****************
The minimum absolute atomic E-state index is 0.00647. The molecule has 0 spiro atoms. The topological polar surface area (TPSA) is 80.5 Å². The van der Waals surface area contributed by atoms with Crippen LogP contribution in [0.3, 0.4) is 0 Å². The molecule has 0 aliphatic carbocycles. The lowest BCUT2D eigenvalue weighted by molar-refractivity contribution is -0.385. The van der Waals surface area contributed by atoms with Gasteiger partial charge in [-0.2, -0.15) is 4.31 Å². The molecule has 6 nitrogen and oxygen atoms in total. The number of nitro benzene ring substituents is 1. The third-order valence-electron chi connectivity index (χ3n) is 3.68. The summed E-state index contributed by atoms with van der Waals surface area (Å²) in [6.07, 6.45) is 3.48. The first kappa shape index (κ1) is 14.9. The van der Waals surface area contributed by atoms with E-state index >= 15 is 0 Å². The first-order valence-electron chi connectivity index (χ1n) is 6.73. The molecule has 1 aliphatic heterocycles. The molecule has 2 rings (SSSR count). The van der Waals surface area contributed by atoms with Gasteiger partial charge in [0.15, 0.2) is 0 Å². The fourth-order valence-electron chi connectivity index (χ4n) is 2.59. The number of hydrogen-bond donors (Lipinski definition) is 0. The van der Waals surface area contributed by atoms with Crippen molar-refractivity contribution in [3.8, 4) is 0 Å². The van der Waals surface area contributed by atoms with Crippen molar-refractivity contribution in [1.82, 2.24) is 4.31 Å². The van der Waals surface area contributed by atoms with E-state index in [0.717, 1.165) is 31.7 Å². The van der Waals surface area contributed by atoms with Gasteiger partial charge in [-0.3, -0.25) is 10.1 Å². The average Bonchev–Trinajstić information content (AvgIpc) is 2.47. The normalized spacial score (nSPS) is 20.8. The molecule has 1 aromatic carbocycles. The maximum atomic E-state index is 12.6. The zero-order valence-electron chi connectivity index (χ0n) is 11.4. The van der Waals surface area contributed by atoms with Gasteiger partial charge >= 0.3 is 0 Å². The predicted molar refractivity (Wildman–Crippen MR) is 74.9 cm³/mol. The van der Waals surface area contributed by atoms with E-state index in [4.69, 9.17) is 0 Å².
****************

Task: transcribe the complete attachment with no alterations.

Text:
The minimum absolute atomic E-state index is 0.00647. The molecule has 0 spiro atoms. The topological polar surface area (TPSA) is 80.5 Å². The van der Waals surface area contributed by atoms with Crippen LogP contribution in [0.3, 0.4) is 0 Å². The molecule has 0 aliphatic carbocycles. The lowest BCUT2D eigenvalue weighted by molar-refractivity contribution is -0.385. The van der Waals surface area contributed by atoms with Gasteiger partial charge in [-0.2, -0.15) is 4.31 Å². The molecule has 6 nitrogen and oxygen atoms in total. The number of nitro benzene ring substituents is 1. The third-order valence-electron chi connectivity index (χ3n) is 3.68. The summed E-state index contributed by atoms with van der Waals surface area (Å²) in [6.07, 6.45) is 3.48. The first kappa shape index (κ1) is 14.9. The van der Waals surface area contributed by atoms with E-state index >= 15 is 0 Å². The first-order valence-electron chi connectivity index (χ1n) is 6.73. The molecule has 1 aliphatic heterocycles. The molecule has 2 rings (SSSR count). The van der Waals surface area contributed by atoms with Gasteiger partial charge in [0.15, 0.2) is 0 Å². The fourth-order valence-electron chi connectivity index (χ4n) is 2.59. The number of hydrogen-bond donors (Lipinski definition) is 0. The van der Waals surface area contributed by atoms with Crippen molar-refractivity contribution in [3.8, 4) is 0 Å². The van der Waals surface area contributed by atoms with Crippen molar-refractivity contribution in [1.82, 2.24) is 4.31 Å². The van der Waals surface area contributed by atoms with E-state index in [0.717, 1.165) is 31.7 Å². The van der Waals surface area contributed by atoms with Gasteiger partial charge in [-0.3, -0.25) is 10.1 Å². The average Bonchev–Trinajstić information content (AvgIpc) is 2.47. The normalized spacial score (nSPS) is 20.8. The molecule has 1 aromatic carbocycles. The maximum atomic E-state index is 12.6. The zero-order valence-electron chi connectivity index (χ0n) is 11.4. The van der Waals surface area contributed by atoms with Gasteiger partial charge >= 0.3 is 0 Å². The predicted molar refractivity (Wildman–Crippen MR) is 74.9 cm³/mol. The van der Waals surface area contributed by atoms with E-state index in [4.69, 9.17) is 0 Å².